"One of the two necessary facts for defendants to prove was that they actually bought and sold the commodities which were the subject of the transactions between them and Lindsay. Knowing the great importance of this point, and that the only evidence thereof was in their own hands, their failure to meet it by direct proof is quite persuasive that the truth if disclosed would be against them, and overcomes any prima facie effect which a reference to the books of account may have had. Without doubt, there are living witnesses who can testify directly to the facts. They have not been produced. Under such circumstances, the book evidence we have had is of negligible value. Mr. Byrne in form testified that the stocks and bonds had been purchased, but he claimed no actual knowledge of the facts and had none. The evidence will not warrant a finding that defendants paid value for the bonds."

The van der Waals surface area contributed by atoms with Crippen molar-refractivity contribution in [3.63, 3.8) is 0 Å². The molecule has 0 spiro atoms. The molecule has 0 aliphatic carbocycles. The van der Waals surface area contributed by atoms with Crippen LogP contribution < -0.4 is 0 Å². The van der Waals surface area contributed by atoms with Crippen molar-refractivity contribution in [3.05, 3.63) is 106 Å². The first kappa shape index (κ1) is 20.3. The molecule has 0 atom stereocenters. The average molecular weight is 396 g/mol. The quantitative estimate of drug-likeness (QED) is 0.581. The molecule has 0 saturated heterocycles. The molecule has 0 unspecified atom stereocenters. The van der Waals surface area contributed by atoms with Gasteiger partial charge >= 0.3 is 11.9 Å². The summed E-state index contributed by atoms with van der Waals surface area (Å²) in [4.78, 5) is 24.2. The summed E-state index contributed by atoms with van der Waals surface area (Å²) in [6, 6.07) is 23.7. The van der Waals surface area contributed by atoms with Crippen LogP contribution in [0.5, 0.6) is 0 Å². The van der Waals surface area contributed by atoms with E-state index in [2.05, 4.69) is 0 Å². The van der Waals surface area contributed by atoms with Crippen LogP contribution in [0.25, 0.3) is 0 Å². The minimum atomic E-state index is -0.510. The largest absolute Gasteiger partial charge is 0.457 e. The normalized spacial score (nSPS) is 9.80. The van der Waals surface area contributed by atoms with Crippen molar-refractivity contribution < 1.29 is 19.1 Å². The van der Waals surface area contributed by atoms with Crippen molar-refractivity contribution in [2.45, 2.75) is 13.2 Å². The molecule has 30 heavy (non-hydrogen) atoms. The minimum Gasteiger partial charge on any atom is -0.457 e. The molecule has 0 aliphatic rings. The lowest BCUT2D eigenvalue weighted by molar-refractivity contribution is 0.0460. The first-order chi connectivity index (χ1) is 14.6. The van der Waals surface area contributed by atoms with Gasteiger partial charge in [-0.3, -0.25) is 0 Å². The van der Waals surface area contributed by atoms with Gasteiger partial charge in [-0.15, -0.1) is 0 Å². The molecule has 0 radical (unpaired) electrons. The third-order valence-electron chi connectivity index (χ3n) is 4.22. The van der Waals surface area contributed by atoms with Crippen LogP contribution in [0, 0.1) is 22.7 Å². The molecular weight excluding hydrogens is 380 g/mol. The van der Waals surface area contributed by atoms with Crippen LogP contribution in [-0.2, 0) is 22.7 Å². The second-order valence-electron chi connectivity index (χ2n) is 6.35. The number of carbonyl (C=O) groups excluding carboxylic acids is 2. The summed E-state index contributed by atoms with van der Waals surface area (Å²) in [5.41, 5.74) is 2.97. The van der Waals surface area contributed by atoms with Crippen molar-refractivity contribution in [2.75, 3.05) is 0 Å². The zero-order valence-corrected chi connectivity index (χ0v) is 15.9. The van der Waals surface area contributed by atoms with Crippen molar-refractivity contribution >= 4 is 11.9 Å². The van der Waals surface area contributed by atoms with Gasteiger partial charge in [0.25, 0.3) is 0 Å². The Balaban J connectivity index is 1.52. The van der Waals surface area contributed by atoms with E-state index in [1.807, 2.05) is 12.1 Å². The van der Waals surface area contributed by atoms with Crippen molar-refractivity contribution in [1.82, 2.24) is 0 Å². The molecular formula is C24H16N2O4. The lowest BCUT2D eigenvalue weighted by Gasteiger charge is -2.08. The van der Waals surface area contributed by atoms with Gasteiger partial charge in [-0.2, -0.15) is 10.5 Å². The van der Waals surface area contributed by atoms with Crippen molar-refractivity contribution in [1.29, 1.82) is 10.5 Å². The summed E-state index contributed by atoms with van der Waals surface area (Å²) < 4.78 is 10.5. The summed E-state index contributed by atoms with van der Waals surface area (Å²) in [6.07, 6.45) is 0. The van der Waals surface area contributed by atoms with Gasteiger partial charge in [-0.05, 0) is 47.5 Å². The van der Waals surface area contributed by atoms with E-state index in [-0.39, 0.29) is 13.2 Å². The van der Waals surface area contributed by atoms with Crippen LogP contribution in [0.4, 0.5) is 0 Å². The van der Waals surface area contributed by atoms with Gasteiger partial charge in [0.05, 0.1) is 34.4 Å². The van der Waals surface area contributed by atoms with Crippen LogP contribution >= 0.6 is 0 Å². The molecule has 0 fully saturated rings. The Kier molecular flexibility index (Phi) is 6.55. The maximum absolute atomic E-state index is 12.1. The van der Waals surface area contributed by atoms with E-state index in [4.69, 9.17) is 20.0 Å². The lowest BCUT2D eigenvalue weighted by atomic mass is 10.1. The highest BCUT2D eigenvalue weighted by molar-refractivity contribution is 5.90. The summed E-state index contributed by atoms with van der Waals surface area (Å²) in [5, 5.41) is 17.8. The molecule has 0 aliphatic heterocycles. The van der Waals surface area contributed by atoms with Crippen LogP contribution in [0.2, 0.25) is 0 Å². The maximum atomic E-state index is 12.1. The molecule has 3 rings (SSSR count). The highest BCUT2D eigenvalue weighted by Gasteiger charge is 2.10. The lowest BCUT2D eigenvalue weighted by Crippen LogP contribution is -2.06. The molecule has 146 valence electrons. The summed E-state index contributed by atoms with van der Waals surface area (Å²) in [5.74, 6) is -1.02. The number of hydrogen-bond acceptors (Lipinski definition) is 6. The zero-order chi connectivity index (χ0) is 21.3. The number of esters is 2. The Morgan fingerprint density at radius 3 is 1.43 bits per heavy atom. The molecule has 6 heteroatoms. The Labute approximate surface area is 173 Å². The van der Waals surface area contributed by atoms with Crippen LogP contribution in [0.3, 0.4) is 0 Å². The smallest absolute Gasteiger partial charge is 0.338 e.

Following the judgment, the defendants filed a motion for a new trial, alleging, among other things, that the actual truth was that the stocks and bonds ordered by Lindsay had in fact been purchased; that that could be proved by direct testimony; that it was not proved by direct testimony at the trial, for the reason that the defendants believed the showing made by them in that connection was sufficient in the absence of contrary proof and when the court had ruled favorably as to the competency of the evidence introduced. Affidavits were filed with the motion which, if the statements therein contained were true, convincingly established that the stocks and bonds ordered by Lindsay were in fact purchased for him. This motion for a new trial was overruled, the court saying, in a memorandum opinion filed with the order overruling the motion: